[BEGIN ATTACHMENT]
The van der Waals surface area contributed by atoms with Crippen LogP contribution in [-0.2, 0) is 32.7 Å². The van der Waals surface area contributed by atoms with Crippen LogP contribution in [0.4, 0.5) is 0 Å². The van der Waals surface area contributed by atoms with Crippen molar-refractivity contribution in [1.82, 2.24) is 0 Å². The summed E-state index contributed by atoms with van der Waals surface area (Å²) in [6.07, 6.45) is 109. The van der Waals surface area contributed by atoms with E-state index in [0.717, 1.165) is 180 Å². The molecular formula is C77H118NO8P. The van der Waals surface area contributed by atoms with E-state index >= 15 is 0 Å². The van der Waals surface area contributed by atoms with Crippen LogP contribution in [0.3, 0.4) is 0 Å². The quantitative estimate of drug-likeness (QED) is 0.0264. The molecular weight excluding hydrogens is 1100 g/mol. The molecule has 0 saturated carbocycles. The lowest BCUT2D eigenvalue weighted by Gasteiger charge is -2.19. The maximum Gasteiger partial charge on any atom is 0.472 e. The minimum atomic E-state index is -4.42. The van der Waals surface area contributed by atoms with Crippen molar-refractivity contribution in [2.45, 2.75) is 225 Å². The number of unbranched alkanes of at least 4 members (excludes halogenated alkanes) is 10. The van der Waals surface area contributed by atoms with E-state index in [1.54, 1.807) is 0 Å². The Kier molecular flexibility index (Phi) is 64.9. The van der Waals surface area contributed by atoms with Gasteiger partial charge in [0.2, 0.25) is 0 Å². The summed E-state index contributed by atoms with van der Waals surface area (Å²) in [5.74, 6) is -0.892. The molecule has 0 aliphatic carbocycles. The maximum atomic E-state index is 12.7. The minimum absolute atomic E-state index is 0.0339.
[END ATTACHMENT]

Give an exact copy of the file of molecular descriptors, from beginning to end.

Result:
The van der Waals surface area contributed by atoms with Crippen LogP contribution in [-0.2, 0) is 32.7 Å². The van der Waals surface area contributed by atoms with Crippen LogP contribution in [0.4, 0.5) is 0 Å². The van der Waals surface area contributed by atoms with Crippen molar-refractivity contribution in [1.82, 2.24) is 0 Å². The summed E-state index contributed by atoms with van der Waals surface area (Å²) in [6.07, 6.45) is 109. The van der Waals surface area contributed by atoms with E-state index in [0.717, 1.165) is 180 Å². The molecular formula is C77H118NO8P. The van der Waals surface area contributed by atoms with E-state index >= 15 is 0 Å². The van der Waals surface area contributed by atoms with Crippen LogP contribution in [0.3, 0.4) is 0 Å². The quantitative estimate of drug-likeness (QED) is 0.0264. The molecular weight excluding hydrogens is 1100 g/mol. The molecule has 0 saturated carbocycles. The lowest BCUT2D eigenvalue weighted by Gasteiger charge is -2.19. The maximum Gasteiger partial charge on any atom is 0.472 e. The minimum atomic E-state index is -4.42. The van der Waals surface area contributed by atoms with Crippen molar-refractivity contribution in [2.45, 2.75) is 225 Å². The number of unbranched alkanes of at least 4 members (excludes halogenated alkanes) is 10. The van der Waals surface area contributed by atoms with E-state index in [1.54, 1.807) is 0 Å². The Kier molecular flexibility index (Phi) is 64.9. The van der Waals surface area contributed by atoms with Gasteiger partial charge in [0.2, 0.25) is 0 Å². The summed E-state index contributed by atoms with van der Waals surface area (Å²) in [5.74, 6) is -0.892. The molecule has 0 aliphatic carbocycles. The maximum atomic E-state index is 12.7. The minimum absolute atomic E-state index is 0.0339.